5 Best Practices to Control Terraform Destroy and Prevent Accidental Infrastructure Deletion
Terraform is a popular infrastructure-as-code tool used to provision and manage cloud infrastructure. It provides a powerful way to create and manage resources in a declarative way. However, Terraform is also a double-edged sword that can cause significant damage if not used properly. One of the most dangerous Terraform commands is terraform destroy, which deletes all the resources created by Terraform. If executed accidentally, it can cause data loss and system downtime, leading to costly outages. In this blog, we will discuss some best practices to control Terraform destroy and prevent accidental infrastructure deletion.
1. USE TERRAFORM WORKSPACES
Terraform workspaces enable you to have multiple instances of your infrastructure. This way, you can isolate and manage different environments, such as development, staging, and production. Each workspace has its own state file, which tracks the resources created by Terraform. By using workspaces, you can prevent accidental deletion of resources in a specific environment. For example, if you’re working on the production environment, you can switch to the production workspace and then execute terraform destroy only for that environment.
2. DO NOT SKIP TERRAFORM PLANNING STEP
Before running the terraform destroy command, it’s essential to have a clear understanding of the resources that will be destroyed. Review the Terraform plan to confirm that you’re only destroying the resources you intend to delete. You can use the terraform plan command to see the resources that will be created, updated, or destroyed. This step helps prevent unintended deletion of resources and ensures that you’re aware of the changes that will be made.
3. MAKE USE OF -target OPTION
If you only want to destroy a specific resource or set of resources, use the -target option to specify them. This will limit the scope of the destroy operation to only the targeted resources, reducing the risk of accidental deletion. You can use the -target option with the terraform destroy command to specify the resources you want to delete. For example, terraform destroy -target=aws_instance.example will only delete the aws_instance.example resource.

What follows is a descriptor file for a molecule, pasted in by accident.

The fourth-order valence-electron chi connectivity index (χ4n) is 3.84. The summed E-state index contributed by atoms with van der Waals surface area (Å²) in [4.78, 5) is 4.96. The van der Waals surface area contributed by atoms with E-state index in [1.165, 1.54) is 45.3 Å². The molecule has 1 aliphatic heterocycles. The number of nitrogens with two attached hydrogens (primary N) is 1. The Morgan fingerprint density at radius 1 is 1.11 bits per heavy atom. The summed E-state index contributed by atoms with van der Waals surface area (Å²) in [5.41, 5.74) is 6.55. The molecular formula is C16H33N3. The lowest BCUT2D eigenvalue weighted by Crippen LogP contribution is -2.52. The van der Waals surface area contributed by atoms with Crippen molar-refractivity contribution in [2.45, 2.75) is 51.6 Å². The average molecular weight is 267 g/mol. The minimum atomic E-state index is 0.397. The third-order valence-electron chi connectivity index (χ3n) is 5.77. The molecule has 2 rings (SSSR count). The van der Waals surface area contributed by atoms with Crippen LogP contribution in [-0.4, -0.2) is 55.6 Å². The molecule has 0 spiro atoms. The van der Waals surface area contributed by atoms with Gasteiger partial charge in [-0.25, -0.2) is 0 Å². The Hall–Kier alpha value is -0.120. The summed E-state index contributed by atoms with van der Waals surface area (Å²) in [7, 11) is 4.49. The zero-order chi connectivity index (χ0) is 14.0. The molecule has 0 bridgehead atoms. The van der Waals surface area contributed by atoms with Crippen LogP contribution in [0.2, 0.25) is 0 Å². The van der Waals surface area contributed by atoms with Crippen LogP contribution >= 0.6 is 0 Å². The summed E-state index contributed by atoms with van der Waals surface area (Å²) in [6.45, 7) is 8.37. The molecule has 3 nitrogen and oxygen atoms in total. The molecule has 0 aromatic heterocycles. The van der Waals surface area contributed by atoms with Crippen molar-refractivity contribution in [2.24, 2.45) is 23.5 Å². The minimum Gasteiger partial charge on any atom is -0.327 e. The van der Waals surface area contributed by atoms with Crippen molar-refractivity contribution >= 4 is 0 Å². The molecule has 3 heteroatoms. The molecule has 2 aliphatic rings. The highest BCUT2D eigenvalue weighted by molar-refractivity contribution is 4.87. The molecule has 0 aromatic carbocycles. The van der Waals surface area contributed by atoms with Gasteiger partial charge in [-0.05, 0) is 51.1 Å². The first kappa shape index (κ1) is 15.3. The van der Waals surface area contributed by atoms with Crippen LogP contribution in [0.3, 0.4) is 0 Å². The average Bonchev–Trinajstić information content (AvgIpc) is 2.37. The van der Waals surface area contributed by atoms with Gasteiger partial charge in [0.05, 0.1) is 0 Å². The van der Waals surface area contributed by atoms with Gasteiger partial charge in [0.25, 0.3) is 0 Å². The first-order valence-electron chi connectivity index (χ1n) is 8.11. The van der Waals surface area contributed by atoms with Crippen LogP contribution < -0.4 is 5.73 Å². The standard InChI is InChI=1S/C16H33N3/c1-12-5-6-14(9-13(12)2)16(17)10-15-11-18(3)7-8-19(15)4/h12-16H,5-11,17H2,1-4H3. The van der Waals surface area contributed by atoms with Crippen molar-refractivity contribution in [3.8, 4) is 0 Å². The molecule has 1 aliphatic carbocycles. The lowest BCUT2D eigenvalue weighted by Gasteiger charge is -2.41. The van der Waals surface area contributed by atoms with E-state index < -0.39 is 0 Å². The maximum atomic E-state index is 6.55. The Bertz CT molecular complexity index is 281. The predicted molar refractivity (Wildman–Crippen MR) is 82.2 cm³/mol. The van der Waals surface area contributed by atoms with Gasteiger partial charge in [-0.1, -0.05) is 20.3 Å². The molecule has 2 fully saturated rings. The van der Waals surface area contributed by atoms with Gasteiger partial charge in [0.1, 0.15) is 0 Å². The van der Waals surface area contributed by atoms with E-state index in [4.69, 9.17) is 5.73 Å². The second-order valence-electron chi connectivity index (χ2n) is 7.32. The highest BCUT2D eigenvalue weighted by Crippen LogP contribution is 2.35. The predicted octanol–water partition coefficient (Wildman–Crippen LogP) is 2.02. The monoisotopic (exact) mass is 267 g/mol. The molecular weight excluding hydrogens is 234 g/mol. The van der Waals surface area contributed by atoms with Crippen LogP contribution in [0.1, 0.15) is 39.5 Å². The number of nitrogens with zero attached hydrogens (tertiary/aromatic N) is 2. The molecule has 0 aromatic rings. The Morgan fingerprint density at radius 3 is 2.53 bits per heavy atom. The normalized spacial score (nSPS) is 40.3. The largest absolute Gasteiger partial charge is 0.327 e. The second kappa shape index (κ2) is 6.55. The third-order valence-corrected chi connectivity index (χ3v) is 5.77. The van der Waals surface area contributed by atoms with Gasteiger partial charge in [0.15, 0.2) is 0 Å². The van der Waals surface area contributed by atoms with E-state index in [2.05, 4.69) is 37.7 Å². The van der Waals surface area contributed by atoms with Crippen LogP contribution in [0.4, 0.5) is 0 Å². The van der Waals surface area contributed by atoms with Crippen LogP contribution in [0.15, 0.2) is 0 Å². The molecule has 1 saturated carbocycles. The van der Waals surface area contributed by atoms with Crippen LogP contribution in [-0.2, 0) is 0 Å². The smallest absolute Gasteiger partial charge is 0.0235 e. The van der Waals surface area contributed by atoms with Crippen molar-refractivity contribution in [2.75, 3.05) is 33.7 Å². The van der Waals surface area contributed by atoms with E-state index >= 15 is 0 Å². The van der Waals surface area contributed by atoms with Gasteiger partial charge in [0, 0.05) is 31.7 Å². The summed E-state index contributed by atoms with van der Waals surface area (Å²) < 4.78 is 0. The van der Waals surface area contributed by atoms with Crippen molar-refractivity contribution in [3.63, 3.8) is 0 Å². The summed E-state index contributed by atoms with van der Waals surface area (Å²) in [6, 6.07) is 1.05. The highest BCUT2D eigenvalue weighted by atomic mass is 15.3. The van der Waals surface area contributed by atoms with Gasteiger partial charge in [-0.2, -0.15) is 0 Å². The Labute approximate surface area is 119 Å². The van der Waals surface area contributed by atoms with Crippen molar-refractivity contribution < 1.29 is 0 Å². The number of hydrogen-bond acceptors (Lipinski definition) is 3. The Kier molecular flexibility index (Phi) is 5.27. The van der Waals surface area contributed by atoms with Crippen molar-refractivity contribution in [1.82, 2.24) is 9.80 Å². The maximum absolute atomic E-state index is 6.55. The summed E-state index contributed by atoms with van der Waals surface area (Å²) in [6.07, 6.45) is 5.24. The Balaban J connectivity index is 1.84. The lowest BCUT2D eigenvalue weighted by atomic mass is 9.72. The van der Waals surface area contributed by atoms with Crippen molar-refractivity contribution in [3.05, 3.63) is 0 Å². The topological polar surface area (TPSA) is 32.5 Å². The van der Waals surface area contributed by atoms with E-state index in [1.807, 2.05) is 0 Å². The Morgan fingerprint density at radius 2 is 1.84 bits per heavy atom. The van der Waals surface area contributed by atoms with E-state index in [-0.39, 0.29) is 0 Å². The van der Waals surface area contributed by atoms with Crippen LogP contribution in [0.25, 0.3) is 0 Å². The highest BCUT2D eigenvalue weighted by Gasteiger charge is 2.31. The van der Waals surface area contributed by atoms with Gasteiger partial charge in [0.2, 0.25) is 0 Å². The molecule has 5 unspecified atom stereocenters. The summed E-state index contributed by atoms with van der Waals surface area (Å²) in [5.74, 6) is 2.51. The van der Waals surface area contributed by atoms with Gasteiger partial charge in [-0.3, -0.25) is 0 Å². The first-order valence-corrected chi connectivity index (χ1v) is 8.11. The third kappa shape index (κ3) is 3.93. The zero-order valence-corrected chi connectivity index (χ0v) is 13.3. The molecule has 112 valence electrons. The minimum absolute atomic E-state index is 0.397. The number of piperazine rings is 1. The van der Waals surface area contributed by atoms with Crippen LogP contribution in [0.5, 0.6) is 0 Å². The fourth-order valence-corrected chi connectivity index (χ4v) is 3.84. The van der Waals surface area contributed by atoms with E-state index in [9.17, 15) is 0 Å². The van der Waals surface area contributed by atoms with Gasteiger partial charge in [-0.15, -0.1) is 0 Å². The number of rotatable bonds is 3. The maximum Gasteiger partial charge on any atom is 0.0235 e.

4. ENABLE STATE FILE BACKUPS
Ensure that you have state file backups enabled to protect against data loss in case of accidental deletion. The Terraform state file contains the current state of your infrastructure, and losing it can result in data loss and downtime. State file backups allow you to quickly recover from a disaster by restoring a previous version of the state file. You can configure a backend that supports backups, such as Amazon S3 or Google Cloud Storage, and enable versioning for the backup bucket.
5. LIMIT USER ACCESS
Limit access to the terraform destroy command to only those who need it and ensure that they understand the risks involved. Restricting access to destructive actions helps prevent accidental deletion of critical resources and reduces the risk of data loss. By limiting user access, you can ensure that only authorized users can perform destructive actions and that they’re aware of the risks involved.
In conclusion, the terraform destroy command is a powerful tool that should be used with caution. By taking these precautions, you can control Terraform destroy and prevent costly infrastructure outages. These best practices can help you ensure the reliability, security, and stability of your infrastructure.
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